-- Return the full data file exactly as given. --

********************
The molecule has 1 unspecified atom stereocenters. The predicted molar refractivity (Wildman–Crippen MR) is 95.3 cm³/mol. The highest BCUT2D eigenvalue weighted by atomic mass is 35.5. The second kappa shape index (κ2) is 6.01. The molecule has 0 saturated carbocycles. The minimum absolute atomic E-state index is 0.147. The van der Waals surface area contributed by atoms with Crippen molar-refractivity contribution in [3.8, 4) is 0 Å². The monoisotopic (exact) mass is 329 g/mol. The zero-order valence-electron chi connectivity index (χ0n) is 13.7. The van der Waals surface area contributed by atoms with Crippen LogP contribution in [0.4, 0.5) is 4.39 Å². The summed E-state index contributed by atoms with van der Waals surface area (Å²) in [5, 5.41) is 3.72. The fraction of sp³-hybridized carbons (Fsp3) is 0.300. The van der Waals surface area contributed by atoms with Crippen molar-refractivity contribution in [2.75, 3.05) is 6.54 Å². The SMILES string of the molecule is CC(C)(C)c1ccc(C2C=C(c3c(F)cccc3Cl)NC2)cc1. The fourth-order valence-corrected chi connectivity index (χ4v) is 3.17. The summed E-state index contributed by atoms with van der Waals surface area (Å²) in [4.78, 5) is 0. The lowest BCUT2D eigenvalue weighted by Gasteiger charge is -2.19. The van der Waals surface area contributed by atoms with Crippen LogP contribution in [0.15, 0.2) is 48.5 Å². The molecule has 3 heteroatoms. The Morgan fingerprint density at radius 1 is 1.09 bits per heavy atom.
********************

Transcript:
The molecule has 1 unspecified atom stereocenters. The predicted molar refractivity (Wildman–Crippen MR) is 95.3 cm³/mol. The highest BCUT2D eigenvalue weighted by atomic mass is 35.5. The second kappa shape index (κ2) is 6.01. The molecule has 0 saturated carbocycles. The minimum absolute atomic E-state index is 0.147. The van der Waals surface area contributed by atoms with Crippen molar-refractivity contribution in [3.8, 4) is 0 Å². The monoisotopic (exact) mass is 329 g/mol. The zero-order valence-electron chi connectivity index (χ0n) is 13.7. The van der Waals surface area contributed by atoms with Crippen LogP contribution in [0.4, 0.5) is 4.39 Å². The summed E-state index contributed by atoms with van der Waals surface area (Å²) in [5, 5.41) is 3.72. The fraction of sp³-hybridized carbons (Fsp3) is 0.300. The van der Waals surface area contributed by atoms with Crippen molar-refractivity contribution in [2.75, 3.05) is 6.54 Å². The SMILES string of the molecule is CC(C)(C)c1ccc(C2C=C(c3c(F)cccc3Cl)NC2)cc1. The fourth-order valence-corrected chi connectivity index (χ4v) is 3.17. The summed E-state index contributed by atoms with van der Waals surface area (Å²) in [4.78, 5) is 0. The lowest BCUT2D eigenvalue weighted by Gasteiger charge is -2.19. The van der Waals surface area contributed by atoms with Crippen LogP contribution in [0.15, 0.2) is 48.5 Å². The molecule has 3 heteroatoms. The Morgan fingerprint density at radius 1 is 1.09 bits per heavy atom.